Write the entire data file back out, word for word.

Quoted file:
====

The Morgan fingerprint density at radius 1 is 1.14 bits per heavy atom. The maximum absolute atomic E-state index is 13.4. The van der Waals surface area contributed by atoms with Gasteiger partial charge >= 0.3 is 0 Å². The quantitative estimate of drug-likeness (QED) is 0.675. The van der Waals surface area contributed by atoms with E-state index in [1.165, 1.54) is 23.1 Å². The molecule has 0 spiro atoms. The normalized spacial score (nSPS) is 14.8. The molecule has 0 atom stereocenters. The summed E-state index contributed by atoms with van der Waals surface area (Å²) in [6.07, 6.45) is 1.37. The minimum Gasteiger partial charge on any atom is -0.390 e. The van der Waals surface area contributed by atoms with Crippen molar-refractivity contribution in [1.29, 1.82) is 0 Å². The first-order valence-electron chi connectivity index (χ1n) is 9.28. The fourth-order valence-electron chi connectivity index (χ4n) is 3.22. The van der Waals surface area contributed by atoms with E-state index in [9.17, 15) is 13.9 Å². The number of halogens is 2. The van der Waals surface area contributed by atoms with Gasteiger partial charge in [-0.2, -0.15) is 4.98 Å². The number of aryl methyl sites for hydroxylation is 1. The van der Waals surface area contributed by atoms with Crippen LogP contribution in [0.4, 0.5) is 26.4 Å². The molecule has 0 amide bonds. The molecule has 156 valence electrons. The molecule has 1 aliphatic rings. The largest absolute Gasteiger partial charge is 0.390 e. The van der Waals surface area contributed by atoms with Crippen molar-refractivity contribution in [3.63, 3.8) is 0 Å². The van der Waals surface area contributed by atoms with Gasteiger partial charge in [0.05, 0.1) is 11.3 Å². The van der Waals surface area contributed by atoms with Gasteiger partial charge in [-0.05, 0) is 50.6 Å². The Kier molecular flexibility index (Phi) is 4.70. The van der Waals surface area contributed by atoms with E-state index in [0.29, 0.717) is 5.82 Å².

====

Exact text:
The Morgan fingerprint density at radius 1 is 1.14 bits per heavy atom. The maximum absolute atomic E-state index is 13.4. The van der Waals surface area contributed by atoms with Gasteiger partial charge >= 0.3 is 0 Å². The quantitative estimate of drug-likeness (QED) is 0.675. The van der Waals surface area contributed by atoms with E-state index in [1.165, 1.54) is 23.1 Å². The molecule has 0 spiro atoms. The normalized spacial score (nSPS) is 14.8. The molecule has 0 atom stereocenters. The summed E-state index contributed by atoms with van der Waals surface area (Å²) in [6.07, 6.45) is 1.37. The minimum Gasteiger partial charge on any atom is -0.390 e. The van der Waals surface area contributed by atoms with Crippen molar-refractivity contribution in [1.29, 1.82) is 0 Å². The first-order valence-electron chi connectivity index (χ1n) is 9.28. The fourth-order valence-electron chi connectivity index (χ4n) is 3.22. The van der Waals surface area contributed by atoms with E-state index in [9.17, 15) is 13.9 Å². The number of halogens is 2. The van der Waals surface area contributed by atoms with Gasteiger partial charge in [-0.2, -0.15) is 4.98 Å². The number of aryl methyl sites for hydroxylation is 1. The van der Waals surface area contributed by atoms with Crippen LogP contribution in [0.4, 0.5) is 26.4 Å². The molecule has 0 amide bonds. The molecule has 156 valence electrons. The molecule has 1 aliphatic rings. The largest absolute Gasteiger partial charge is 0.390 e. The van der Waals surface area contributed by atoms with Crippen molar-refractivity contribution in [3.63, 3.8) is 0 Å². The van der Waals surface area contributed by atoms with Gasteiger partial charge in [0.05, 0.1) is 11.3 Å². The van der Waals surface area contributed by atoms with Gasteiger partial charge in [-0.05, 0) is 50.6 Å². The Kier molecular flexibility index (Phi) is 4.70. The van der Waals surface area contributed by atoms with E-state index in [0.29, 0.717) is 5.82 Å².